In 1953, Johnny was signed by the New York Rangers of the NHL.  At the age of 29 he made his NHL debut.  He started in every game in the 1953-54 season recording 29 wins.  The number two goalie for the Rangers that year was the previous rookie of the year – a guy named Lorne “Gump” Worsley.  The “Gumper” won back the starting role the next year and it was back to the minors for Johnny.  He played 4 more years in the “A” for the Providence Reds, the Cleveland Barons and the Vancouver Canucks.

In 1958 he was claimed by the Toronto Maple Leafs in the interleague draft.  At this stage Johnny was 34 years old and looking to finish out his hockey career with Cleveland in the AHL.  That was until Toronto GM Punch Imlach drove down to Cleveland and convinced Johnny to give the NHL one more go.  The Leafs were an up and coming team filled with young star players (like right now).

The rest is history.  Johnny, nicknamed the China Wall, brought his scrappy style of play and the poke check to the NHL.  He won his first Vezina Trophy in the 1960-61 season with the Leafs allowing the fewest goals that season.  He won his second Vezina in the 1964-65 season and he was the co-winner of the Vezina in the 1966-67 season with goalie partner Terry Sawchuk.  He led the Leafs to four Stanley Cup Championships in 1962, 1963, 1964 and 1967.  He has five careers shut out games in a Stanley Cup championship series.  Jean Beliveau described him as “undeakable”. He is second only to Lester Patrick (1928 NYR) as the oldest goalie to play in an NHL final.  At the ripe old age of 45 he was the second oldest goalie ever to play a full season (behind Maurice Roberts).  Including Roberts, he was surpassed as the oldest full-time player by only three guys and maybe you’ve heard of them – Gordie Howe, Chris Chelios and Jaromir Jagr.  Every game Johnny ever played for the Leafs he was the oldest member of the Leafs on the ice.  The part I like the best, his facemask was his face!!!!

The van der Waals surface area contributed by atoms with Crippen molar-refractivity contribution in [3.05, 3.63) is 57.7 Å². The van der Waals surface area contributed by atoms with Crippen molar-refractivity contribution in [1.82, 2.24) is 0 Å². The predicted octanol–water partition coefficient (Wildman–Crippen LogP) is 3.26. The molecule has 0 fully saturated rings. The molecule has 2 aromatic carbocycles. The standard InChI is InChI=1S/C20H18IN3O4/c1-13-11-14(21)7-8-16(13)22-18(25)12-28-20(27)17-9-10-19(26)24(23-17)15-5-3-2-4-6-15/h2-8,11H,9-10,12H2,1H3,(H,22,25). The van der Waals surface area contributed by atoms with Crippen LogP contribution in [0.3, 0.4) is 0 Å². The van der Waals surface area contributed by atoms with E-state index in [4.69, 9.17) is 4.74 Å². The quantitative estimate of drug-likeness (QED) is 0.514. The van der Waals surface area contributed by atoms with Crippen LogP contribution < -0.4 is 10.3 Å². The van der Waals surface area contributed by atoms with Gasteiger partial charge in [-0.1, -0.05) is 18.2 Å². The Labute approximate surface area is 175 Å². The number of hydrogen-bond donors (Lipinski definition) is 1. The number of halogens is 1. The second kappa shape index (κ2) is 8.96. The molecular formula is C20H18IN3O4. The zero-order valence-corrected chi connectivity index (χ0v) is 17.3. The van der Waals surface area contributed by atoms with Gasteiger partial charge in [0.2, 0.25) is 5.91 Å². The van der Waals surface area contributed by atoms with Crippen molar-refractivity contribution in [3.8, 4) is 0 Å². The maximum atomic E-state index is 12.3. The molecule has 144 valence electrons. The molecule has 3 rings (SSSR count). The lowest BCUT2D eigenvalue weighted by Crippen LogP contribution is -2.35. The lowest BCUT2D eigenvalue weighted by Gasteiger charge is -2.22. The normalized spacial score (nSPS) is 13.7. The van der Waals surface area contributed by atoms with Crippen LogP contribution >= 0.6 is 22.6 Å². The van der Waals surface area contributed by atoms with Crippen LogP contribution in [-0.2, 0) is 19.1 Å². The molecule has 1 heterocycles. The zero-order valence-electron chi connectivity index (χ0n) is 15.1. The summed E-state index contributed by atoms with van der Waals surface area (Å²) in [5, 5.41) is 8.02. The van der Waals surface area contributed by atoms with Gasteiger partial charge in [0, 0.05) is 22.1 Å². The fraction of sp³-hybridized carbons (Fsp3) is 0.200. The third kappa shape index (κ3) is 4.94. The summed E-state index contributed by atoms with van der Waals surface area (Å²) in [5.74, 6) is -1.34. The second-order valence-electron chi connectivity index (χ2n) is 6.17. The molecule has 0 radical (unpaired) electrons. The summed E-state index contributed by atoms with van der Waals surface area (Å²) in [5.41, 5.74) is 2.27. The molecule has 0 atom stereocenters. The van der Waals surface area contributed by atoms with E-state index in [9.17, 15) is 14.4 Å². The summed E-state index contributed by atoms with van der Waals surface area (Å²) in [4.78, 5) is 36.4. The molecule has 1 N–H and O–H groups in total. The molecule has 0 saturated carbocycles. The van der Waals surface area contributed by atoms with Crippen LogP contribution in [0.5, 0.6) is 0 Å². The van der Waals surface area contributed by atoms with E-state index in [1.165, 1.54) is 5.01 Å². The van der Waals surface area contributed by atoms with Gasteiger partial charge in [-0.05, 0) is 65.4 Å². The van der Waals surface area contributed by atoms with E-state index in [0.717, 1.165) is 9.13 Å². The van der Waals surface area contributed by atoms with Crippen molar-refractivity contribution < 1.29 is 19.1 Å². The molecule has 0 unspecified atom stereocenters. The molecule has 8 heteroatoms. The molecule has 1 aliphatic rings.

Johnny retired with 552 career NHL games including 250 wins, 195 losses, 37 shutouts and an incredible G.A.A. of 2.51.  This was a guy who didn’t really get started until he was 34 years old!!!!  Johnny hung it up for good on March 19, 1970 at the age of 45 years and four months.  I was turning 5 the next month so I missed seeing Johnny play (at least that I can remember).  Maple Leaf goal tending was then left for Jacques Plante and a young newbie by the name of Bernie Parent.  This began a disturbing trend with the Maple Leafs that has lasted far too many years – sign up the old has-been and trade away the future hall of famer!!!!  Johnny was rightfully inducted to the Hockey Hall of Fame in 1976 and named as one of the 100 best players of all time.

He was no less a hero and a legend off the ice.  He devoted much of his time and resources to charity and volunteering.  He was known as a guy who always had time for everyone who he met whether it was to sign an autograph or to just chat.  He was a true philanthropist and used his good name to support so many causes they are far too numerous to mention here.  Throughout his career and afterwards, he set such a great example of how a pro athlete should behave.  I really wish todays crop of selfie taking, self-absorbed, all about me athletes and celebrities (except Steph) would take note!!!! To generations of Leaf fans like me, he was like a grandfather and he will be greatly missed!!!!

Next Week:

 

We’re all back at Theo’s next week when the real Ben Cole and Super Jet-setting Diva Steph Worthington will be revealed. That’s all for now, have a great week everyone!!!!

 

 

 

Categories Latest News | Tags: | Posted on January 15, 2018